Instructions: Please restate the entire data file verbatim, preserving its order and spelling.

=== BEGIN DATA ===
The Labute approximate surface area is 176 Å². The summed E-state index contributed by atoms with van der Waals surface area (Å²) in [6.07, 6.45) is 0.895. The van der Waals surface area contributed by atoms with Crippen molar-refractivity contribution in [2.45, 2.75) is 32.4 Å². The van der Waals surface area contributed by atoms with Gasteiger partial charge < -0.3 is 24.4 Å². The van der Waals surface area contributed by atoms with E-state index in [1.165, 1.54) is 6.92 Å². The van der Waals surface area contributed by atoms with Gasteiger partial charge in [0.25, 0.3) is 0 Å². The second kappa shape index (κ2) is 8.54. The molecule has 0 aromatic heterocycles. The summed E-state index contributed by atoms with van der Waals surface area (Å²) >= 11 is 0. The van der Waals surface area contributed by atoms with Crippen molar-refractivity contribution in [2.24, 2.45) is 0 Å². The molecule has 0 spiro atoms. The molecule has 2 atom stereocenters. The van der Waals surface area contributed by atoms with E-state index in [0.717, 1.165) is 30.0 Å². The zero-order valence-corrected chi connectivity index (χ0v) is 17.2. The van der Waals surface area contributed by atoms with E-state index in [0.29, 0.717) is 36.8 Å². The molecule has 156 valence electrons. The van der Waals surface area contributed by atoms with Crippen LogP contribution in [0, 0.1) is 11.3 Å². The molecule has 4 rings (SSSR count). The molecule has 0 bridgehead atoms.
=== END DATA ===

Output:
The Labute approximate surface area is 176 Å². The summed E-state index contributed by atoms with van der Waals surface area (Å²) in [6.07, 6.45) is 0.895. The van der Waals surface area contributed by atoms with Crippen molar-refractivity contribution in [2.45, 2.75) is 32.4 Å². The van der Waals surface area contributed by atoms with Gasteiger partial charge < -0.3 is 24.4 Å². The van der Waals surface area contributed by atoms with E-state index in [1.165, 1.54) is 6.92 Å². The van der Waals surface area contributed by atoms with Gasteiger partial charge in [0.25, 0.3) is 0 Å². The second kappa shape index (κ2) is 8.54. The molecule has 0 aromatic heterocycles. The summed E-state index contributed by atoms with van der Waals surface area (Å²) >= 11 is 0. The van der Waals surface area contributed by atoms with Crippen molar-refractivity contribution in [2.24, 2.45) is 0 Å². The molecule has 0 spiro atoms. The molecule has 2 atom stereocenters. The van der Waals surface area contributed by atoms with E-state index in [0.717, 1.165) is 30.0 Å². The zero-order valence-corrected chi connectivity index (χ0v) is 17.2. The van der Waals surface area contributed by atoms with E-state index in [0.29, 0.717) is 36.8 Å². The molecule has 156 valence electrons. The van der Waals surface area contributed by atoms with Crippen LogP contribution in [0, 0.1) is 11.3 Å². The molecule has 4 rings (SSSR count). The molecule has 0 bridgehead atoms.